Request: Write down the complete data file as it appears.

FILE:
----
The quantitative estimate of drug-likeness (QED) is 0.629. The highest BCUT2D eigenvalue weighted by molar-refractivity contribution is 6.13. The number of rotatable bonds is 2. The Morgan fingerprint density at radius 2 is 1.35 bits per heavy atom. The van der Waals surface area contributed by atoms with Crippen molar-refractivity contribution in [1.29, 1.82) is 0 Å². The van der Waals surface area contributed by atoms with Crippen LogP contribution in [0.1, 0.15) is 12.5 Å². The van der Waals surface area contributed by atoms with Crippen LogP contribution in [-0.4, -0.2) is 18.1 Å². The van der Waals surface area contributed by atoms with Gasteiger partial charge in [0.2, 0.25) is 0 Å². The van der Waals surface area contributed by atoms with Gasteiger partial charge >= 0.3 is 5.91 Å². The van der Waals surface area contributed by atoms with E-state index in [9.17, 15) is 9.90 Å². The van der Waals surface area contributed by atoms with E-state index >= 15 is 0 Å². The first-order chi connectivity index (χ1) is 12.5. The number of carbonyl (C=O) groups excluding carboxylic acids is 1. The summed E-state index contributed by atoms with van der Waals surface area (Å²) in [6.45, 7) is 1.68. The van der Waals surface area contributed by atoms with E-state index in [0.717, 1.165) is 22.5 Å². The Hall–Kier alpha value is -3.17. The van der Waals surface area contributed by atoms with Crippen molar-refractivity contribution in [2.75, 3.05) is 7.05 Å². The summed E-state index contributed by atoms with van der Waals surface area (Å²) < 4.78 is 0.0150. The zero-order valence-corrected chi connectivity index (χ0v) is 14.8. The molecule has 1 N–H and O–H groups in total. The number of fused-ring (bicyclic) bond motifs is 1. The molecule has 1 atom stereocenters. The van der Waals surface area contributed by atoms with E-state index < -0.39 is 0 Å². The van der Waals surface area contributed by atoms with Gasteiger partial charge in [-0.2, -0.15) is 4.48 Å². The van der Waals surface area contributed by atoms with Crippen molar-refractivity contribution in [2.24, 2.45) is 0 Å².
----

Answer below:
The quantitative estimate of drug-likeness (QED) is 0.629. The highest BCUT2D eigenvalue weighted by molar-refractivity contribution is 6.13. The number of rotatable bonds is 2. The Morgan fingerprint density at radius 2 is 1.35 bits per heavy atom. The van der Waals surface area contributed by atoms with Crippen molar-refractivity contribution in [1.29, 1.82) is 0 Å². The van der Waals surface area contributed by atoms with Crippen LogP contribution in [0.1, 0.15) is 12.5 Å². The van der Waals surface area contributed by atoms with Crippen LogP contribution in [-0.4, -0.2) is 18.1 Å². The van der Waals surface area contributed by atoms with Gasteiger partial charge in [0.2, 0.25) is 0 Å². The van der Waals surface area contributed by atoms with Gasteiger partial charge >= 0.3 is 5.91 Å². The van der Waals surface area contributed by atoms with E-state index in [9.17, 15) is 9.90 Å². The van der Waals surface area contributed by atoms with E-state index >= 15 is 0 Å². The first-order chi connectivity index (χ1) is 12.5. The number of carbonyl (C=O) groups excluding carboxylic acids is 1. The summed E-state index contributed by atoms with van der Waals surface area (Å²) in [6.45, 7) is 1.68. The van der Waals surface area contributed by atoms with E-state index in [0.717, 1.165) is 22.5 Å². The Hall–Kier alpha value is -3.17. The van der Waals surface area contributed by atoms with Crippen molar-refractivity contribution in [2.75, 3.05) is 7.05 Å². The summed E-state index contributed by atoms with van der Waals surface area (Å²) < 4.78 is 0.0150. The zero-order valence-corrected chi connectivity index (χ0v) is 14.8. The molecule has 1 N–H and O–H groups in total. The number of fused-ring (bicyclic) bond motifs is 1. The molecule has 1 atom stereocenters. The van der Waals surface area contributed by atoms with E-state index < -0.39 is 0 Å². The van der Waals surface area contributed by atoms with Gasteiger partial charge in [-0.2, -0.15) is 4.48 Å². The van der Waals surface area contributed by atoms with Crippen molar-refractivity contribution in [2.24, 2.45) is 0 Å².